Friday, August 9, 2013

NYC CoC #18: Stag Party Gone Awry!

May, 1924

We take a moment today to reflect on something other than personal degredation or cosmic.  Every once in awhile, there is an ounce of joy pervading the veil of humanity.

For Eric Bowsfield, PhD, Professor of History at Miskatonic University, it was the upcoming nuptuals with his beloved Katie. 

For Henry "Hank" Hart,  General Manager of Phone Rentals for Massachussetts Bell, it was a time to provide his good friend Eric with a raucous week of manliness out in the Maine woods.  An elaborate cabin, with fully stocked larder, a rack of shotguns for hunting or target practice, and a beautiful lake for recreation.   He would invite a few of Eric's other friends from across the years:

Dr Daniel Kobza, DDS - A dentist, formerly of Boston, who left town for Philadelphia a few years back under some questionable accusations.

David Lievense - Transcontinental antiquitarian who loved collecting antique advances in technology. 

...and two more individuals of questionable reputation:

Dr Nathaniel Millheim - a friend and classmate of Eric's at the East Stroudsburg Normal School.  Some call him a crackpot parapsychologist, today many are calling him a successful author of both fiction and folklore.

Steven O'Hara - another classmate from East Stroudsburg.  A friend of Nathaniel and a professor of physics at Columbia.

The group arrived at different times in Bangor, Maine.  Once there, they would begin the festivities, then load themselves into two rented Model Ts for the two hour drive into the Maine woods. 

After a questionable steak dinner and pocket flasks running low, they loaded up the cars and congregated outside them before heading out.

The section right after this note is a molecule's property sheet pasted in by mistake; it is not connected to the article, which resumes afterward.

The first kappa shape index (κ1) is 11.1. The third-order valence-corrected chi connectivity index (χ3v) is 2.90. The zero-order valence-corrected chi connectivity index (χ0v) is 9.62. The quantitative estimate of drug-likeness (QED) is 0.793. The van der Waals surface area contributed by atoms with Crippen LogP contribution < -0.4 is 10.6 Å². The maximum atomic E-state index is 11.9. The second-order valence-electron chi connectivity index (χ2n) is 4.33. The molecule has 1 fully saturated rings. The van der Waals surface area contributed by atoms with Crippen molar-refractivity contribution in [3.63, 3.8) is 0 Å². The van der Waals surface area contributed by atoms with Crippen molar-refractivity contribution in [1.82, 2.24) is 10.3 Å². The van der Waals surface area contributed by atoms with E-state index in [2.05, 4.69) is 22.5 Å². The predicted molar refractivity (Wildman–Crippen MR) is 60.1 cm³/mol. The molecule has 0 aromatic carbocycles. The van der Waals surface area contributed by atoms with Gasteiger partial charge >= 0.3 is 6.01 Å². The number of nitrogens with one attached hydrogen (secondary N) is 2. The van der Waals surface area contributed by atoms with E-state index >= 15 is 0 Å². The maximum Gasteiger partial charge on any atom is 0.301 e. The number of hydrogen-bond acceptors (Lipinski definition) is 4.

With the squeal of tires, a truck could be seen barely making it around a corner and headed straight for the group.  Dr. Kobza and Hank narrowly dove out of the way of the truck before it hit a sizable street lamp.

With steam and fluids pouring out of the engine block, a husky fellow emerged from the cab with just the slightest hint of a drunken stagger.

Smitty, former speakeasy owner and friend of Millheim and O'Hara, had arrived. 

Realizing that alcohol was not mentioned at all, Steven enlisted his friend Smitty to procure some for the week.  Figuring no one would miss a few cases of the booze he was guarding for the Boston mob, and realizing that Eric had helped save his life before, he felt obliged to deliver it personally.  A few moments later, Smitty and the booze were in the cars and the group sped away, before the police showed up.

The group's late start and the poor back roads of Maine ensured that the two car convoy drove right through the primeval darkness of the forests of the darkness of Maine.  Dr Kobza acquainted Smitty with the wonders of ether and the rest tore into the hard liquor.  Just a little over two hours in, and no sight of the landmarks to denote their cabin, the morale of the group dipped to the point of staring blankly into the small oval of light the cars' headlights were burning into the upcoming darkness. 

While everyone was in this zombie-like state, a single man, wearing only a blood soaked nightshirt, bolted across the trail from the darkness.  Steven, driving the first car, could do nothing but watch in horror as his attempts to steer away were countered by the deep ruts in the road.  The man's chest hit the radiator of the car with a resounding thud.  He managed to hang on for a few seconds before falling under the car with a grinding noise.  Free of the mysterious stranger, the Model T finally popped out of the rut right at the most inopportune moment, and the car hurtled off the road, down an embankment, and struck a tree.